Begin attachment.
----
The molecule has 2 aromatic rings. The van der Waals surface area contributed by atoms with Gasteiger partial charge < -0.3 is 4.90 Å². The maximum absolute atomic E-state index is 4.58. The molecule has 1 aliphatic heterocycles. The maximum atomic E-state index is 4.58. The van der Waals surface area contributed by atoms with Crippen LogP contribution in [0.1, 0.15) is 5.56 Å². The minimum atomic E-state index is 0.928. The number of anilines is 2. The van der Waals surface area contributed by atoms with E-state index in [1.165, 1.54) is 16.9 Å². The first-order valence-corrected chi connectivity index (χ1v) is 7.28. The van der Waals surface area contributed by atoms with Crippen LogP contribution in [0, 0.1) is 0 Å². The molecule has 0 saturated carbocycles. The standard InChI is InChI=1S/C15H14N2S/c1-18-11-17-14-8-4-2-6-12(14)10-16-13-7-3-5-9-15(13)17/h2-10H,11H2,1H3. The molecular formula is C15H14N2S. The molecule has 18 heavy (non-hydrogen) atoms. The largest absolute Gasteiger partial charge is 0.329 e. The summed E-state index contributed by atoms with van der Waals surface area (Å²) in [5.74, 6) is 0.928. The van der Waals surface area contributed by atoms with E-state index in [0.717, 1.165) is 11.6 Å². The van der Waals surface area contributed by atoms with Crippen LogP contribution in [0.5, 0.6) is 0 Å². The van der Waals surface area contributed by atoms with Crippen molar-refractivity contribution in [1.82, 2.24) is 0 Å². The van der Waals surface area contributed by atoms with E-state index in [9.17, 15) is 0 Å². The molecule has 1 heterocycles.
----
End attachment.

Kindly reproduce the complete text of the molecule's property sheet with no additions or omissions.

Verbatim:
The molecule has 2 aromatic rings. The van der Waals surface area contributed by atoms with Gasteiger partial charge < -0.3 is 4.90 Å². The maximum absolute atomic E-state index is 4.58. The molecule has 1 aliphatic heterocycles. The maximum atomic E-state index is 4.58. The van der Waals surface area contributed by atoms with Crippen LogP contribution in [0.1, 0.15) is 5.56 Å². The minimum atomic E-state index is 0.928. The number of anilines is 2. The van der Waals surface area contributed by atoms with E-state index in [1.165, 1.54) is 16.9 Å². The first-order valence-corrected chi connectivity index (χ1v) is 7.28. The van der Waals surface area contributed by atoms with Crippen LogP contribution in [0, 0.1) is 0 Å². The molecule has 0 saturated carbocycles. The standard InChI is InChI=1S/C15H14N2S/c1-18-11-17-14-8-4-2-6-12(14)10-16-13-7-3-5-9-15(13)17/h2-10H,11H2,1H3. The molecular formula is C15H14N2S. The molecule has 18 heavy (non-hydrogen) atoms. The largest absolute Gasteiger partial charge is 0.329 e. The summed E-state index contributed by atoms with van der Waals surface area (Å²) in [5.74, 6) is 0.928. The van der Waals surface area contributed by atoms with E-state index in [0.717, 1.165) is 11.6 Å². The van der Waals surface area contributed by atoms with Crippen LogP contribution in [0.5, 0.6) is 0 Å². The van der Waals surface area contributed by atoms with Crippen molar-refractivity contribution in [1.82, 2.24) is 0 Å². The van der Waals surface area contributed by atoms with E-state index in [9.17, 15) is 0 Å². The molecule has 1 heterocycles.